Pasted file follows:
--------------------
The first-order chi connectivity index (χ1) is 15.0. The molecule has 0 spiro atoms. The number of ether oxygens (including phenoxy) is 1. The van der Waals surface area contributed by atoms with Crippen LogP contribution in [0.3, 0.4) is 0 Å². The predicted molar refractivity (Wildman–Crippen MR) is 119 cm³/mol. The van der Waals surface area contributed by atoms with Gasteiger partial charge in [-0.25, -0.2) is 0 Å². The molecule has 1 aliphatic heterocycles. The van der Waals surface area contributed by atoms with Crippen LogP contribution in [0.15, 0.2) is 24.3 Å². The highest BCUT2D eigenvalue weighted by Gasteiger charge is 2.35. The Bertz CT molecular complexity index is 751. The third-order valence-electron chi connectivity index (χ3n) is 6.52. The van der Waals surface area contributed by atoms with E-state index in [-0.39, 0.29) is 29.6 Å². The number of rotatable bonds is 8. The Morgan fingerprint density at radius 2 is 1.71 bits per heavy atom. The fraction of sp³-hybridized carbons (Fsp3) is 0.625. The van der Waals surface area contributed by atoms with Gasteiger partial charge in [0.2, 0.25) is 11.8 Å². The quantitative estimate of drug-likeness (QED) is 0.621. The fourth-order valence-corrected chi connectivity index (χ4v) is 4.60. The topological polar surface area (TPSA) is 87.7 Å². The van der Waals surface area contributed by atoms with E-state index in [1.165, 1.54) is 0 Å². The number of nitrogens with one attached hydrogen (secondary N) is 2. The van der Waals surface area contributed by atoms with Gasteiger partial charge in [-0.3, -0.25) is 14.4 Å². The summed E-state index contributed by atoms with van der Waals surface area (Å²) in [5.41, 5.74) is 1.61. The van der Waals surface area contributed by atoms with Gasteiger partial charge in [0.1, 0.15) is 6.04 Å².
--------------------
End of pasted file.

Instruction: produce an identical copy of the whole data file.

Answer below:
The first-order chi connectivity index (χ1) is 15.0. The molecule has 0 spiro atoms. The number of ether oxygens (including phenoxy) is 1. The van der Waals surface area contributed by atoms with Crippen LogP contribution in [0.3, 0.4) is 0 Å². The predicted molar refractivity (Wildman–Crippen MR) is 119 cm³/mol. The van der Waals surface area contributed by atoms with Gasteiger partial charge in [-0.25, -0.2) is 0 Å². The molecule has 1 aliphatic heterocycles. The van der Waals surface area contributed by atoms with Crippen LogP contribution in [0.15, 0.2) is 24.3 Å². The highest BCUT2D eigenvalue weighted by Gasteiger charge is 2.35. The Bertz CT molecular complexity index is 751. The third-order valence-electron chi connectivity index (χ3n) is 6.52. The van der Waals surface area contributed by atoms with E-state index in [-0.39, 0.29) is 29.6 Å². The number of rotatable bonds is 8. The Morgan fingerprint density at radius 2 is 1.71 bits per heavy atom. The fraction of sp³-hybridized carbons (Fsp3) is 0.625. The van der Waals surface area contributed by atoms with Gasteiger partial charge in [0.2, 0.25) is 11.8 Å². The quantitative estimate of drug-likeness (QED) is 0.621. The fourth-order valence-corrected chi connectivity index (χ4v) is 4.60. The topological polar surface area (TPSA) is 87.7 Å². The van der Waals surface area contributed by atoms with E-state index in [1.165, 1.54) is 0 Å². The number of nitrogens with one attached hydrogen (secondary N) is 2. The van der Waals surface area contributed by atoms with Gasteiger partial charge in [-0.3, -0.25) is 14.4 Å². The summed E-state index contributed by atoms with van der Waals surface area (Å²) in [5.41, 5.74) is 1.61. The van der Waals surface area contributed by atoms with Gasteiger partial charge in [0.1, 0.15) is 6.04 Å².